Although the rug show was not especially large, it was diverse. April DeConick’s rugs made the most lasting impression on me. Some of her rugs that were displayed at the Biennial are pictured on her web site at http://www.aprildeconickrugstudio.com/.

The Market

The vendors were squeezed into a corridor outside the main meeting room, so the shopping was pretty crowded. Although many of the patterns were more folk art or primitive and much of the wool darker than I prefer, I did find enough to buy to make packing for the trip home challenging. Fortunately, we drove.

The Classes

Since I still have unfinished projects from the last biennial in Long Beach, I had not intended to take a class each day. When I saw the class catalog, I couldn’t resist—some days I could happily have taken three or four of those offered. The first two days, I concentrated on having fun (if that’s not an oxymoron). I sampled punch hooking with Bea Brock, which gave me good reason to expand my stash of perl cotton. Then I tried Modern Leaves with Brigitta Phy. After months of serious study on color and lighting, it was quite the change of pace to go with unorthodox color choices.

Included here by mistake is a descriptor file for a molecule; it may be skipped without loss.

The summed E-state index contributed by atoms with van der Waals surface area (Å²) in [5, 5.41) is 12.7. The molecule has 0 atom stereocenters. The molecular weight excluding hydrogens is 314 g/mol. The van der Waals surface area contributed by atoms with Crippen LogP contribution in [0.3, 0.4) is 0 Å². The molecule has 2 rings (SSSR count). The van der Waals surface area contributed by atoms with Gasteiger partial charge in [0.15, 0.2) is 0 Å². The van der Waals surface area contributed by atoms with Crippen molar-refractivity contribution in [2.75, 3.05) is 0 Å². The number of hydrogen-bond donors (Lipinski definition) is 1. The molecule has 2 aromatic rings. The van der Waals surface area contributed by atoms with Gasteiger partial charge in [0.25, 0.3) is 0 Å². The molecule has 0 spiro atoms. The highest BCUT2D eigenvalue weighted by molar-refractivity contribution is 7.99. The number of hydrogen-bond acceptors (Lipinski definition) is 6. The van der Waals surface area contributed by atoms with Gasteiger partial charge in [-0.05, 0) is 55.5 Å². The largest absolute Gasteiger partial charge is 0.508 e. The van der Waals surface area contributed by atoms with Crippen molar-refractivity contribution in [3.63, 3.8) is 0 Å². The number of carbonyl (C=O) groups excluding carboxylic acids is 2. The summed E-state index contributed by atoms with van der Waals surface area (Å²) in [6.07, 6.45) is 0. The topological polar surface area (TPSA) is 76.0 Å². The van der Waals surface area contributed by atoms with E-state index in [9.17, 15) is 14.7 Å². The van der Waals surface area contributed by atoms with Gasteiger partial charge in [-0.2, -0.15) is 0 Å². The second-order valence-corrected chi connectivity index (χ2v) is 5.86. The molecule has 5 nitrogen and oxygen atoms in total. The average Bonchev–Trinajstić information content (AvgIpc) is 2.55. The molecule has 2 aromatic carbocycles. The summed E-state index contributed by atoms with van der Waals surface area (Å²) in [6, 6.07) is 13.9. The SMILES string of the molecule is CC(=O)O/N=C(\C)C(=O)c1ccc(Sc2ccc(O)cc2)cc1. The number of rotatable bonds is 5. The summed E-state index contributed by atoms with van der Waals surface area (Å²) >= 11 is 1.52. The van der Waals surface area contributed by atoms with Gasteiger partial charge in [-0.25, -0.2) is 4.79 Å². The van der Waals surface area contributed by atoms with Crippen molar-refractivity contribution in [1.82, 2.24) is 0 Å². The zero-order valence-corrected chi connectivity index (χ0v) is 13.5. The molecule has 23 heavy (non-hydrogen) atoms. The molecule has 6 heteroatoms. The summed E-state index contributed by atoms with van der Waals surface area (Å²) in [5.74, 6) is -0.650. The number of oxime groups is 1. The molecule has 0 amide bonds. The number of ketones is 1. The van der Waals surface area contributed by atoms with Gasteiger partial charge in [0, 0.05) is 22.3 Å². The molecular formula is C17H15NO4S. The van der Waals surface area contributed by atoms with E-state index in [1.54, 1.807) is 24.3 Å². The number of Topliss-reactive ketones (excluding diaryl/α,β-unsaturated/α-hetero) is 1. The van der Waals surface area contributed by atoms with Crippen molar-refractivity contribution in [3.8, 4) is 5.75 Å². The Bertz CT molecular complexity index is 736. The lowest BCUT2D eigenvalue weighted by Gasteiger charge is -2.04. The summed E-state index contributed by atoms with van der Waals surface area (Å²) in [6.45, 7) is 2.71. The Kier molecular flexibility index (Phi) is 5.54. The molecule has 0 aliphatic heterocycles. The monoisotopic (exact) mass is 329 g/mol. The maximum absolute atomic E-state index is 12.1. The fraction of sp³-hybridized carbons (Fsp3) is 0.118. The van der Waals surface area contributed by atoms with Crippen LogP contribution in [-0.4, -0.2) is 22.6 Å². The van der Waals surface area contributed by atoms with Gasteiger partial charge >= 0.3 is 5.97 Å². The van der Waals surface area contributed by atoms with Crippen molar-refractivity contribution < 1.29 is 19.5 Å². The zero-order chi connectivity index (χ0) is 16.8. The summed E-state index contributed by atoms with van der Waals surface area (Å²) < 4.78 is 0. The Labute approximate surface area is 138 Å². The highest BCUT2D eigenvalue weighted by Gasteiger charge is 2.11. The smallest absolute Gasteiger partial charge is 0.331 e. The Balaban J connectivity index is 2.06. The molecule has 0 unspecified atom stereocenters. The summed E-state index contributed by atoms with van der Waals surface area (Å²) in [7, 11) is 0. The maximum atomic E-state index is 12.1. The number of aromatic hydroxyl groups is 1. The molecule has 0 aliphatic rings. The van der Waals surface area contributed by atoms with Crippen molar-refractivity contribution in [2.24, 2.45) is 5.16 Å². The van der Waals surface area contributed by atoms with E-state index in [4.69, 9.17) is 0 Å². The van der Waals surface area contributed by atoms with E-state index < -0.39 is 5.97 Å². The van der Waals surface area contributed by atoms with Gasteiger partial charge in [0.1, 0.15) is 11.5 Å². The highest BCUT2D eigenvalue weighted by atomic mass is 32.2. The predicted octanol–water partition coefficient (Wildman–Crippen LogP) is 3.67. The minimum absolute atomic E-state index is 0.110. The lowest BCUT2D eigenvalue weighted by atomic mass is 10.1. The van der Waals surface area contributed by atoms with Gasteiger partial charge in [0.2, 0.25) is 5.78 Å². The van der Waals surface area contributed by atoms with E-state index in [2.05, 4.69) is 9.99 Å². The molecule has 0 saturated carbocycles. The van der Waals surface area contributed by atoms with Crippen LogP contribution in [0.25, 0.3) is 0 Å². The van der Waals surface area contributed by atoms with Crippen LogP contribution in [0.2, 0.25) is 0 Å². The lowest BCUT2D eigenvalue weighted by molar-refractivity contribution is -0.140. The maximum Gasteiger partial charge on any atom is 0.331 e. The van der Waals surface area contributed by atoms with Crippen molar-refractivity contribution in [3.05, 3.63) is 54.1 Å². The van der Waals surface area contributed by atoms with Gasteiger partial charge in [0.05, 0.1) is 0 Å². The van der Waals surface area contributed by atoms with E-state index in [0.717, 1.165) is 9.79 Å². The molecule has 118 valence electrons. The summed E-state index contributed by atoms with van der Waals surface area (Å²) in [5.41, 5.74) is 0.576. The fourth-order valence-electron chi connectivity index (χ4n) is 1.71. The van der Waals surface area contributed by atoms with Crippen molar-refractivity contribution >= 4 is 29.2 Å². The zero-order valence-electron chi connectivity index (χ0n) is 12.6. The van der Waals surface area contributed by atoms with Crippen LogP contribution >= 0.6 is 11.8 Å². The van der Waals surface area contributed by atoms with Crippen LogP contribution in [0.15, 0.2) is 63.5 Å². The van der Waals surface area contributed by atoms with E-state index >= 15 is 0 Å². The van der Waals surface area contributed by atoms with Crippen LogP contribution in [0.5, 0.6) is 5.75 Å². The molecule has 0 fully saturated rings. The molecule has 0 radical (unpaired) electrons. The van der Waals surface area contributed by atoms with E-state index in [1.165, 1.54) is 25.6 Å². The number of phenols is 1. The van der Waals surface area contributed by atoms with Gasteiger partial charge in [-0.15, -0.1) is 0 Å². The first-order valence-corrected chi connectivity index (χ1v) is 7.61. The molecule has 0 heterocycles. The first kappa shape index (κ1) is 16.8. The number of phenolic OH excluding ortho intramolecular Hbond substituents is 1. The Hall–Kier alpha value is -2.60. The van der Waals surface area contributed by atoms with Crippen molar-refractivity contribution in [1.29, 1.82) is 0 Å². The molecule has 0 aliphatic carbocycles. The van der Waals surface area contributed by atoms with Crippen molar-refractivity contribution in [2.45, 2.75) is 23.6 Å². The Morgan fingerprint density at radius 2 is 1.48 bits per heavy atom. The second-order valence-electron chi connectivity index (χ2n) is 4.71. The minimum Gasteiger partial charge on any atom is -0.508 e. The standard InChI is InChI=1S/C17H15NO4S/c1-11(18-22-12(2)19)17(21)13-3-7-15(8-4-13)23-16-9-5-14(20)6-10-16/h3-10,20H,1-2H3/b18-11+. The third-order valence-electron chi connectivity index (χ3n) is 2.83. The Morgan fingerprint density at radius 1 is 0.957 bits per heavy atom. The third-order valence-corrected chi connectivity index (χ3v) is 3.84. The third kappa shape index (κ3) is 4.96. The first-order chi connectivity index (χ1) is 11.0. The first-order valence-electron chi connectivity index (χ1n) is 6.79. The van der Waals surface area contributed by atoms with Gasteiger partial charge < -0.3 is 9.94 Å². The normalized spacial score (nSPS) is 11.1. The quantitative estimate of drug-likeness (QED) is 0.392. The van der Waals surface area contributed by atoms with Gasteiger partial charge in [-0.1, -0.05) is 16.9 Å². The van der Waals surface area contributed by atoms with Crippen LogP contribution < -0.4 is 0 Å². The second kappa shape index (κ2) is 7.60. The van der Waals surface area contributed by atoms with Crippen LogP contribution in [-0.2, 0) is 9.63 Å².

Barbara Larsen hooking "Modern Leaves" in Brigitta Phy's class.

Barbara Larsen hooking “Modern Leaves” in Brigitta Phy’s class.


On Saturday, I went to the opposite extreme in Carla Fortney’s class “Armadillos Do Wear Plaid” where each loop had to be exactly right to make the plaid pattern work. Will I get these done before the next biennial in Cleveland?

The People

Of course, a big part of the fun is reconnecting with fellow rug hookers. I ran into people I have met at rugs camps all over Region 12 and Region 11 as well. I met lots of new rug hookers from the rest of the country, too, especially at meals. At one dinner we sat with a group of Canadian rug hookers who took the train to the convention, hooking along the way. I find it satisfying to be part of a widespread creative community that comes together to both share their craft and to have fun.

Next Time

The 2017 ATHA Biennial will be held in Cleveland, OH, October 11-14, 2017.


Please take a look at all the menu items at the ATHA Region 12 website. Note that we need your announcements of Coming Events to be listed on the Coming Events web page. Also, note that a new menu tab for “Brick and Mortar Stores” has been added. If you know of any stores that would be of interest to rug hookers, please send me the information and I’ll add it to the page.

If you have any photos or “self promotion” don’t be shy. Send me your information and I’ll be happy to blog about what you are doing.